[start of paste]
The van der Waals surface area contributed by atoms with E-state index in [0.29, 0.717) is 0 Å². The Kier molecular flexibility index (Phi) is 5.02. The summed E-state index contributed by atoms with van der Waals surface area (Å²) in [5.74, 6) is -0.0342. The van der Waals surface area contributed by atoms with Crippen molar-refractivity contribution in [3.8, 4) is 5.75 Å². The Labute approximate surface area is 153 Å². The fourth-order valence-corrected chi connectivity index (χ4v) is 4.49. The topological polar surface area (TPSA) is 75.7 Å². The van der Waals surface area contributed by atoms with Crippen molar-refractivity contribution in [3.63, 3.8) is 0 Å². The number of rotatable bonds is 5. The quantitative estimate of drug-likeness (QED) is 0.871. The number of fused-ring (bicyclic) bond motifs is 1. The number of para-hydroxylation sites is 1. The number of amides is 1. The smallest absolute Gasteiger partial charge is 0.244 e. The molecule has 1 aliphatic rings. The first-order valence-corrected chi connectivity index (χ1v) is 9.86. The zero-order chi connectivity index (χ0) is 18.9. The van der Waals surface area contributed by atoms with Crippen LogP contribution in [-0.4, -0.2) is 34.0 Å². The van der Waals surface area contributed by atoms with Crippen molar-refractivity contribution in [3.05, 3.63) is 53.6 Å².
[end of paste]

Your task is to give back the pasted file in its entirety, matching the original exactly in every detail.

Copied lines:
The van der Waals surface area contributed by atoms with E-state index in [0.29, 0.717) is 0 Å². The Kier molecular flexibility index (Phi) is 5.02. The summed E-state index contributed by atoms with van der Waals surface area (Å²) in [5.74, 6) is -0.0342. The van der Waals surface area contributed by atoms with Crippen molar-refractivity contribution in [3.8, 4) is 5.75 Å². The Labute approximate surface area is 153 Å². The fourth-order valence-corrected chi connectivity index (χ4v) is 4.49. The topological polar surface area (TPSA) is 75.7 Å². The van der Waals surface area contributed by atoms with Crippen molar-refractivity contribution in [3.63, 3.8) is 0 Å². The number of rotatable bonds is 5. The quantitative estimate of drug-likeness (QED) is 0.871. The number of fused-ring (bicyclic) bond motifs is 1. The number of para-hydroxylation sites is 1. The number of amides is 1. The smallest absolute Gasteiger partial charge is 0.244 e. The molecule has 1 aliphatic rings. The first-order valence-corrected chi connectivity index (χ1v) is 9.86. The zero-order chi connectivity index (χ0) is 18.9. The van der Waals surface area contributed by atoms with Crippen LogP contribution in [-0.4, -0.2) is 34.0 Å². The van der Waals surface area contributed by atoms with Crippen molar-refractivity contribution in [3.05, 3.63) is 53.6 Å².